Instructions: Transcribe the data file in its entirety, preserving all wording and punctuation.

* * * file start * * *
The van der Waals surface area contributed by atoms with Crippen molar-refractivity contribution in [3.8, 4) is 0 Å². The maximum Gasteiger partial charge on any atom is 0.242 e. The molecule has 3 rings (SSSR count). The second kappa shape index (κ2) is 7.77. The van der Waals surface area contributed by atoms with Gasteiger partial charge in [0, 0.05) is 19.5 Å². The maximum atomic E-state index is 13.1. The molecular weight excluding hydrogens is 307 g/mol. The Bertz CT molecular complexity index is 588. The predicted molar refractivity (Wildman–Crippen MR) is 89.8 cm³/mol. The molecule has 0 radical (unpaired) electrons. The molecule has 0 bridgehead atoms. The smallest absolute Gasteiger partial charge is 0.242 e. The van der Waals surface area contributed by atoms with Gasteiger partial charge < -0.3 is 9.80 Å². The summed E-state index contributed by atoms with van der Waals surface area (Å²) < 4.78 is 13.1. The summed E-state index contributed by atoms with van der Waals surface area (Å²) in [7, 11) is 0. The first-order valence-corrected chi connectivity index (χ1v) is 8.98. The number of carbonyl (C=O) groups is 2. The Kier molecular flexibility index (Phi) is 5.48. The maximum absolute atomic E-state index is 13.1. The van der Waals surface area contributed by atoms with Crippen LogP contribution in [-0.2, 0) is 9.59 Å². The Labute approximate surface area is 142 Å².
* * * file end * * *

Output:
The van der Waals surface area contributed by atoms with Crippen molar-refractivity contribution in [3.8, 4) is 0 Å². The maximum Gasteiger partial charge on any atom is 0.242 e. The molecule has 3 rings (SSSR count). The second kappa shape index (κ2) is 7.77. The van der Waals surface area contributed by atoms with Gasteiger partial charge in [0, 0.05) is 19.5 Å². The maximum atomic E-state index is 13.1. The molecular weight excluding hydrogens is 307 g/mol. The Bertz CT molecular complexity index is 588. The predicted molar refractivity (Wildman–Crippen MR) is 89.8 cm³/mol. The molecule has 0 radical (unpaired) electrons. The molecule has 0 bridgehead atoms. The smallest absolute Gasteiger partial charge is 0.242 e. The van der Waals surface area contributed by atoms with Gasteiger partial charge < -0.3 is 9.80 Å². The summed E-state index contributed by atoms with van der Waals surface area (Å²) < 4.78 is 13.1. The summed E-state index contributed by atoms with van der Waals surface area (Å²) in [7, 11) is 0. The first-order valence-corrected chi connectivity index (χ1v) is 8.98. The number of carbonyl (C=O) groups is 2. The Kier molecular flexibility index (Phi) is 5.48. The maximum absolute atomic E-state index is 13.1. The van der Waals surface area contributed by atoms with Crippen LogP contribution in [-0.2, 0) is 9.59 Å². The Labute approximate surface area is 142 Å².